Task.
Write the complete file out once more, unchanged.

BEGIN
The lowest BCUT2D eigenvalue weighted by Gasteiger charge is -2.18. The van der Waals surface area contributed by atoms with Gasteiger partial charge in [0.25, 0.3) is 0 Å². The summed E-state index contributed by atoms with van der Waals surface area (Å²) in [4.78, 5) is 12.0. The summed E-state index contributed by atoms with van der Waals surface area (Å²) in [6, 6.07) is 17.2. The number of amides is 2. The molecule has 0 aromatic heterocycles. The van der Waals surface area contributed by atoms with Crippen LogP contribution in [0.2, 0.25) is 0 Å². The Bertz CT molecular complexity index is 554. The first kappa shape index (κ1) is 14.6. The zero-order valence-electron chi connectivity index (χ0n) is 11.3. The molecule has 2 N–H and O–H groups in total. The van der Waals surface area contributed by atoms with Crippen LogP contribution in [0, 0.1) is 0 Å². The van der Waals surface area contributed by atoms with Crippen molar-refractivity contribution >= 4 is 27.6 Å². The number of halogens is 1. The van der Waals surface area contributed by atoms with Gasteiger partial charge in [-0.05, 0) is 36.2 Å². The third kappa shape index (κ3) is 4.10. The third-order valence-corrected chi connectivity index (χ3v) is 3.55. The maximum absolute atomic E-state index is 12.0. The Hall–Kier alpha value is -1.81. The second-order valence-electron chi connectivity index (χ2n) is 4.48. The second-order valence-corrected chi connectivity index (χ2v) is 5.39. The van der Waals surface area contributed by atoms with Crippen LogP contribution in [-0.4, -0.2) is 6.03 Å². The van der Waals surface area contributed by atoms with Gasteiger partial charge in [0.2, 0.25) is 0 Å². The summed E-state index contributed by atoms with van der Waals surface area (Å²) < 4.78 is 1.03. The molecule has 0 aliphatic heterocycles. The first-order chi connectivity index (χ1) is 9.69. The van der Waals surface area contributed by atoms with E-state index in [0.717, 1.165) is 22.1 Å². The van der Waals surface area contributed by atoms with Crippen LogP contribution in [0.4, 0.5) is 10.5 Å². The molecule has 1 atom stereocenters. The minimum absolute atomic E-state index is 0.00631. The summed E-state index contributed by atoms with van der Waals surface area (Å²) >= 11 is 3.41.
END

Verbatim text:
The lowest BCUT2D eigenvalue weighted by Gasteiger charge is -2.18. The van der Waals surface area contributed by atoms with Gasteiger partial charge in [0.25, 0.3) is 0 Å². The summed E-state index contributed by atoms with van der Waals surface area (Å²) in [4.78, 5) is 12.0. The summed E-state index contributed by atoms with van der Waals surface area (Å²) in [6, 6.07) is 17.2. The number of amides is 2. The molecule has 0 aromatic heterocycles. The van der Waals surface area contributed by atoms with Crippen LogP contribution in [0.2, 0.25) is 0 Å². The Bertz CT molecular complexity index is 554. The first kappa shape index (κ1) is 14.6. The zero-order valence-electron chi connectivity index (χ0n) is 11.3. The molecule has 2 N–H and O–H groups in total. The van der Waals surface area contributed by atoms with Crippen LogP contribution in [0, 0.1) is 0 Å². The van der Waals surface area contributed by atoms with Crippen molar-refractivity contribution >= 4 is 27.6 Å². The number of halogens is 1. The van der Waals surface area contributed by atoms with Gasteiger partial charge in [-0.05, 0) is 36.2 Å². The third kappa shape index (κ3) is 4.10. The third-order valence-corrected chi connectivity index (χ3v) is 3.55. The maximum absolute atomic E-state index is 12.0. The Hall–Kier alpha value is -1.81. The second-order valence-electron chi connectivity index (χ2n) is 4.48. The second-order valence-corrected chi connectivity index (χ2v) is 5.39. The van der Waals surface area contributed by atoms with Crippen LogP contribution in [-0.4, -0.2) is 6.03 Å². The van der Waals surface area contributed by atoms with Gasteiger partial charge in [0.2, 0.25) is 0 Å². The summed E-state index contributed by atoms with van der Waals surface area (Å²) < 4.78 is 1.03. The molecule has 0 aliphatic heterocycles. The first-order chi connectivity index (χ1) is 9.69. The van der Waals surface area contributed by atoms with E-state index in [0.717, 1.165) is 22.1 Å². The van der Waals surface area contributed by atoms with Crippen LogP contribution in [0.4, 0.5) is 10.5 Å². The molecule has 1 atom stereocenters. The minimum absolute atomic E-state index is 0.00631. The summed E-state index contributed by atoms with van der Waals surface area (Å²) >= 11 is 3.41.